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Discussion Starter #1
Hi all,

I was wondering today about the biological mechanism behind the fixing of recessive genetic traits in a population.

I came to the conclusion that some degree of inbreeding is the only way that rare spontaneous recessive mutations could possibly be fixed in a race or breed. All the recessive mutations we find in pigeons today have to be a result of inbreeding, whether by closely or distantly related individuals. Also, since many of the mutations originated very long ago, in ancient antiquity even, I assume that at least some of the inbreeding occurred 'naturally' without human intervention.

The question I set to you now is that I do not understand the reluctance of many people on this site to breed brother/sister pairs, or father/daughter or mother/son, while this is the easiest and most reliable way to fix a genetic recessive trait in a strain. Isn't that exactly what homer breeders want to achieve - homozygosity at the loci that make up a great racer?

Does anyone have any comments?

Kind regards,
Rudolph
 

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I have personally tried to fully understand the genetics game, but for me theres way to many variables. There are documented cases from all sides of breeding from, total crosses, to line-bred and in-bred matings that have produced race winners or even show champions. Im the type that tries to "stack" the gene pool per say for racing, so should it be from father/daughter, mother/son, full siblings, half siblings, gparent/gchild and all the other combinations, if it produces success, I dont care who the parents are. :D
 

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Hi all,

I was wondering today about the biological mechanism behind the fixing of recessive genetic traits in a population.

I came to the conclusion that some degree of inbreeding is the only way that rare spontaneous recessive mutations could possibly be fixed in a race or breed. All the recessive mutations we find in pigeons today have to be a result of inbreeding, whether by closely or distantly related individuals. Also, since many of the mutations originated very long ago, in ancient antiquity even, I assume that at least some of the inbreeding occurred 'naturally' without human intervention.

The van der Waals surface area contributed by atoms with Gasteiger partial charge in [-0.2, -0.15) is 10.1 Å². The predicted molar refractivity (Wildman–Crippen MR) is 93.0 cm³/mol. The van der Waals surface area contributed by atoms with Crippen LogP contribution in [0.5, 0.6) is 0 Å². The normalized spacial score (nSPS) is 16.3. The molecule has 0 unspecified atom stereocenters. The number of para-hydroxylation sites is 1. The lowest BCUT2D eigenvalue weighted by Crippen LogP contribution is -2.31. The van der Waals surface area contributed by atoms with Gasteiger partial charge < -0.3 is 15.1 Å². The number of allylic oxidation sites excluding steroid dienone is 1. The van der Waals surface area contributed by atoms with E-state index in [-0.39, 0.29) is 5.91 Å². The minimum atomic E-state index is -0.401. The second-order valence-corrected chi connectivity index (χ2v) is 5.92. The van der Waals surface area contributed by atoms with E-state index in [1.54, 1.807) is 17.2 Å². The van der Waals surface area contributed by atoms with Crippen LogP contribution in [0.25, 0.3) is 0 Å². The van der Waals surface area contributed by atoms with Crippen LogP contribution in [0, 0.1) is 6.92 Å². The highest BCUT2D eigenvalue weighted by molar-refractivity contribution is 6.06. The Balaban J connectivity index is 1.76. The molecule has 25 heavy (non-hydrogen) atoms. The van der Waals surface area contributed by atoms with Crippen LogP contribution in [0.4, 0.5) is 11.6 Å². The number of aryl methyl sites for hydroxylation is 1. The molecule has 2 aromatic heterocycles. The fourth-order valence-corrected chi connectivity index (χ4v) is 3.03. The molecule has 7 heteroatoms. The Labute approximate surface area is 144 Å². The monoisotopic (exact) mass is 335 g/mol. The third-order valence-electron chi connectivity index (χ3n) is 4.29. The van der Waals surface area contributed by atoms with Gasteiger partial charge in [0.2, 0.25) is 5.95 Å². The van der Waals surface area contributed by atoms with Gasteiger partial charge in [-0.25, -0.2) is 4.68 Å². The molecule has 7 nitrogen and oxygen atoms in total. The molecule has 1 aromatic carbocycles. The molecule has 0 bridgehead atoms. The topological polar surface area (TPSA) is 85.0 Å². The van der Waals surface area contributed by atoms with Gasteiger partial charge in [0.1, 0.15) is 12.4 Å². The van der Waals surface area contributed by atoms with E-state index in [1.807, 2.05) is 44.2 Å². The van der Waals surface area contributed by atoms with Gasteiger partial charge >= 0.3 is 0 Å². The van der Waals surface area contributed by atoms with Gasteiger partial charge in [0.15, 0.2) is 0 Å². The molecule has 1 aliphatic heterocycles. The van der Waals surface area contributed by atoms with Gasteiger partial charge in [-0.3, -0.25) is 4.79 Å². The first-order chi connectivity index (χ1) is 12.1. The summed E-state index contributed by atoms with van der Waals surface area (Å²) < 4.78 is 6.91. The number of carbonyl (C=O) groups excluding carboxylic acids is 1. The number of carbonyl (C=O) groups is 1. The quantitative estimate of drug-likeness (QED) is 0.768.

The question I set to you now is that I do not understand the reluctance of many people on this site to breed brother/sister pairs, or father/daughter or mother/son, while this is the easiest and most reliable way to fix a genetic recessive trait in a strain. Isn't that exactly what homer breeders want to achieve - homozygosity at the loci that make up a great racer?

Does anyone have any comments?

Kind regards,
Rudolph
Rudolph, is a gene/the genes associated with homing established ?

A good racer as per what I have read is a combination of many things, of course everything can be said to originate from genes but those alone does not seem to be the case here OR there is a variety of genes responsible which humans are not yet able to pin point.

Going with Pigeonmumbler's definition on in-breeding - the breeding of siblings, father-daughter or mother-son, this may enhance a desired recessive trait but will also play its role in enhancing undesired traits.

Excessive in-breeding is said to result in weaker pigeons and a fancier even if successful in obtaining/establishing in a pigeon the instinct for homing, would not proceed with that pigeon if its health is not up to his satisfaction.
 

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Discussion Starter #6
Hi Shreesh,

I did mention loci (the multiple of locus) in my post. I am sure there is not juts one gene that improves stamina, nor just one that improves strength and speed, nor just one controlling homing ability.

The creation good racer is indeed a combination of many things, but mostly inbreeding (or linebreeding - which is still inbreeding since the birds are still related) and selective out-crossing. And most importantly, selection!

I do agree that inbreeding can also increase the incidence of the expression of genes with negative effects, but that is where selection comes in. If the inbred offspring are inferior, the offspring (and definitely their parents and probably the grandparents too) should be discarded and never used in a breeding program. This is exactly the best way to remove deleterious genes from your gene-pool. If you keep out-crossing and never inbreed or line-breed, you will never know which individuals carry the bad recessive genes and you would never be able to get rid of them.